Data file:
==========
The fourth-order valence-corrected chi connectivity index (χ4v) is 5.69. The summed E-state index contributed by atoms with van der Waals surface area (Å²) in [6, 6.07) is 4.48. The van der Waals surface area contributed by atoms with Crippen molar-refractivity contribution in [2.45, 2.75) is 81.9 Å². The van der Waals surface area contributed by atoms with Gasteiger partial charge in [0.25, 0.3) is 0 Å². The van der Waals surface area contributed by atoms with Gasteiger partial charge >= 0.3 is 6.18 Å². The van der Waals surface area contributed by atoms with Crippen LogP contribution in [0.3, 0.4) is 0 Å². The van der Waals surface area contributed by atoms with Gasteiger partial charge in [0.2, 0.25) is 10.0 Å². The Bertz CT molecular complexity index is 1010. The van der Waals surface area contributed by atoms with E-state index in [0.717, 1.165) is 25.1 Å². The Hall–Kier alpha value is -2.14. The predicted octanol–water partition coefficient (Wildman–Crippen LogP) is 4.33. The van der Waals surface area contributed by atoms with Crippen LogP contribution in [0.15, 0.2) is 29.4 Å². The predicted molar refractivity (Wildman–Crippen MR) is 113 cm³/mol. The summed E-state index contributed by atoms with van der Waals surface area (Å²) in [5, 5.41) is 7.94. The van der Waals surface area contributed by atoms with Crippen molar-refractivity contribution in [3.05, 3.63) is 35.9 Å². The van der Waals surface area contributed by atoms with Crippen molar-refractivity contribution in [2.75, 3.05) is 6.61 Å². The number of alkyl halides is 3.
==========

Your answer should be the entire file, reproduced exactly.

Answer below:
The fourth-order valence-corrected chi connectivity index (χ4v) is 5.69. The summed E-state index contributed by atoms with van der Waals surface area (Å²) in [6, 6.07) is 4.48. The van der Waals surface area contributed by atoms with Crippen molar-refractivity contribution in [2.45, 2.75) is 81.9 Å². The van der Waals surface area contributed by atoms with Gasteiger partial charge in [0.25, 0.3) is 0 Å². The van der Waals surface area contributed by atoms with Gasteiger partial charge >= 0.3 is 6.18 Å². The van der Waals surface area contributed by atoms with Crippen LogP contribution in [0.3, 0.4) is 0 Å². The van der Waals surface area contributed by atoms with Gasteiger partial charge in [0.2, 0.25) is 10.0 Å². The Bertz CT molecular complexity index is 1010. The van der Waals surface area contributed by atoms with E-state index in [0.717, 1.165) is 25.1 Å². The Hall–Kier alpha value is -2.14. The predicted octanol–water partition coefficient (Wildman–Crippen LogP) is 4.33. The van der Waals surface area contributed by atoms with Crippen LogP contribution in [0.15, 0.2) is 29.4 Å². The predicted molar refractivity (Wildman–Crippen MR) is 113 cm³/mol. The summed E-state index contributed by atoms with van der Waals surface area (Å²) in [5, 5.41) is 7.94. The van der Waals surface area contributed by atoms with Crippen molar-refractivity contribution in [3.05, 3.63) is 35.9 Å². The van der Waals surface area contributed by atoms with Crippen molar-refractivity contribution in [2.75, 3.05) is 6.61 Å². The number of alkyl halides is 3.